Obnoxious Business Practices

I went into the local branch of Friedman’s Jewelers this afternoon in search of a new earring.  I found one and went to checkout when the clerk asked me for my name.  This immediately set off alarm bells because I could see no reason for them to have that info.  I asked him why it was needed and he said that he had to enter one to proceed through the sale.  I asked him what they were going to do with the info and told him that I didn’t want to be put on any lists or get any crap from them.  But I didn’t take the argument further, since he would be able to get my name from the credit card anyway.  At least he understood that I didn’t want my personal info in their system and skipped the phone number.

But after he’d rung everything up he pulled out this fingerprint pad and started into this spiel about how they were doing it to prevent fraud and identity theft.  I told him no way and that I’d void the sale if he insisted on a fingerprint.  I was furious.  When he saw my reaction he put the pad away and completed the sale anyway.  I was still tempted to cancel the sale, but by this time he’d already run the credit card and he wasn’t insisting on the fingerprint.

But after all that nonsense, I will never set foot in that store again.  Or any other branch of Friedman’s if that’s the way they run their business.  I refuse to be treated like a criminal just to make a simple purchase.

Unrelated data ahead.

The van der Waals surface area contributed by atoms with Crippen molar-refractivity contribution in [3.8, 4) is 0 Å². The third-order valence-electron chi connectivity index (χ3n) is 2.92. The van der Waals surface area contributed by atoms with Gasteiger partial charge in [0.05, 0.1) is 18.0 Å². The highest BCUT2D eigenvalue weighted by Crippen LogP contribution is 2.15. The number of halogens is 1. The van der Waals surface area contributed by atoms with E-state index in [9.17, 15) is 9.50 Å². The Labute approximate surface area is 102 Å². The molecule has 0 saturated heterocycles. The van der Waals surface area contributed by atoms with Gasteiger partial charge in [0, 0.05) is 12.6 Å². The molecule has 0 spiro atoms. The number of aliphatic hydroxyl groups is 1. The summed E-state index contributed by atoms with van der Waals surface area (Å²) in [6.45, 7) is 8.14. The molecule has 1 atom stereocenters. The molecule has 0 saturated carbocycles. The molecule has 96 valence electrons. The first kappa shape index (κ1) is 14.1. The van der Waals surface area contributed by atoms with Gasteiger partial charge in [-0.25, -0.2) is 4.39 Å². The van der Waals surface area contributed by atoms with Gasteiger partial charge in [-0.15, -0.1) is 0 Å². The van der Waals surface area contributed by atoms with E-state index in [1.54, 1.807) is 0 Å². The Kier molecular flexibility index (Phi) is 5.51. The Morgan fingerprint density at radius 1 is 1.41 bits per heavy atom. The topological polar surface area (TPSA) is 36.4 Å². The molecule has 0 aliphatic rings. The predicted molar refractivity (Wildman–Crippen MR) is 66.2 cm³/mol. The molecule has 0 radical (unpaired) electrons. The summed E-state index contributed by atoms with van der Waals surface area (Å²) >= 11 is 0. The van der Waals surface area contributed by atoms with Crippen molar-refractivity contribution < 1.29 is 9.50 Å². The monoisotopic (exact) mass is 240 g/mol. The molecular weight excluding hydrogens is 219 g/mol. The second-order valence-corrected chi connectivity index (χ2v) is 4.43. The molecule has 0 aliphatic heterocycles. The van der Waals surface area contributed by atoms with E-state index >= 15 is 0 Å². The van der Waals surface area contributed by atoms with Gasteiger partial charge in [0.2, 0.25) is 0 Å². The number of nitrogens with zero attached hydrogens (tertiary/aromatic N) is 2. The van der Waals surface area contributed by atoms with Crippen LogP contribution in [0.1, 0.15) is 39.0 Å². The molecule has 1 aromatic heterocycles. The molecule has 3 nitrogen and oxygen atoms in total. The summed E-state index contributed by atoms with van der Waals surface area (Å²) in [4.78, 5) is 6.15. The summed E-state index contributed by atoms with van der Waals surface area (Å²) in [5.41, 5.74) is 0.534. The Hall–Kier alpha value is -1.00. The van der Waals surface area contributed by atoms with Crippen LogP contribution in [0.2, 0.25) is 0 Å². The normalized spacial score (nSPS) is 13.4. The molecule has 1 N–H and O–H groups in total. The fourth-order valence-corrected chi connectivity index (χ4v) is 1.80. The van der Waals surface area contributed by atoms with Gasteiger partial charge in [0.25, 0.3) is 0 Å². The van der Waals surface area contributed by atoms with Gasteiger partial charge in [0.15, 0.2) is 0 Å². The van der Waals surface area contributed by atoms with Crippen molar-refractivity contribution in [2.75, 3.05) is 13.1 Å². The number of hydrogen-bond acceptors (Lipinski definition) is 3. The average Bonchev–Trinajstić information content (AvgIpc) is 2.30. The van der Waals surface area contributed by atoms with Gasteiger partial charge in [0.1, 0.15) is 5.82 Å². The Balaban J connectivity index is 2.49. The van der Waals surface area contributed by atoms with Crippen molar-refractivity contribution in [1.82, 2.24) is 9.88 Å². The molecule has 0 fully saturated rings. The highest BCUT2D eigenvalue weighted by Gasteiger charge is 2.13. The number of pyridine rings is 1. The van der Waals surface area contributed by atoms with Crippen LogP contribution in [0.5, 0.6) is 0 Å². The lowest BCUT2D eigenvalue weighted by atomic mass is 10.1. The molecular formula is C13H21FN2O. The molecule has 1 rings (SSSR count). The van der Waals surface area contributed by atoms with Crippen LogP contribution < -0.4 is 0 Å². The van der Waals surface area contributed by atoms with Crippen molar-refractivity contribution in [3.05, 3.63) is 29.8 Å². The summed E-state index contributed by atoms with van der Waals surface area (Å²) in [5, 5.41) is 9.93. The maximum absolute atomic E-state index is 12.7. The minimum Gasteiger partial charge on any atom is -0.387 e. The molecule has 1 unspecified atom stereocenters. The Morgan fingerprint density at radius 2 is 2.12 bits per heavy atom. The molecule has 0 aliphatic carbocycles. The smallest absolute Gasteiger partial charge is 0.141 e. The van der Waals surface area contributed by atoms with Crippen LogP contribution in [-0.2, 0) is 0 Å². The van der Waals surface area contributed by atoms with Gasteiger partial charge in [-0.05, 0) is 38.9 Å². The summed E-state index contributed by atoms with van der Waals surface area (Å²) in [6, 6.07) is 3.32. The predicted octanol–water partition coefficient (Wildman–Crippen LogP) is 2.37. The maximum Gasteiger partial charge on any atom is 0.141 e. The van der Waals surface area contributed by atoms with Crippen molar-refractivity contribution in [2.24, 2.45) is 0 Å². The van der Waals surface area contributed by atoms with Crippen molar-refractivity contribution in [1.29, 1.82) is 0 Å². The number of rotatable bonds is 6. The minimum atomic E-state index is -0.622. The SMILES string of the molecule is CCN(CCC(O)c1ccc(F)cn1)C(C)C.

1. Jay Solo says:

    Holy cow!  Definitely one to submit to Carnival of the Capitalists.

  2. Ron Hardin says:

    My name is Cash at Radio Shack.

  3. If I’d been carrying $100 in cash, that’d be my name as well.  This might be an incentive to use cash more in the future.  I usually don’t carry more than $20-$50, so I tend to rely on my credit card.

  4. You should NOT have given out your name! Even if they CAN read it from the credit card, they are not allowed to use it in their system. Otherwise they would already have the ability to load the name from the credit card into the computer system and only ask you for the phone number.

    For every inch we give away, they will ask for more.

    Next time, stand by the cashier and take names and numbers of all their meek customers. Then yell at the sheep for giving out their names.

  5. I’ve always heard that they weren’t allowed to use the credit card info to populate their database or to augment their data-gathering.  But I’ve never been able to find that documented anywhere, although I haven’t spent a lot of time looking for it.

    Anyhow, perhaps it’s time to strengthen my resolve to not give out personal info.  If the clerk says they can’t complete the sale without entering a name, then I’ll tell him he just lost a sale.  If the company designs a system that forces data entry, then it’s their problem, not mine.

  6. Eric says:

    Pay cash, don’t use credit. It’s far too risky with today’s ineffectual FBI who cannot prosecute criminals who use your credit card for fraud.

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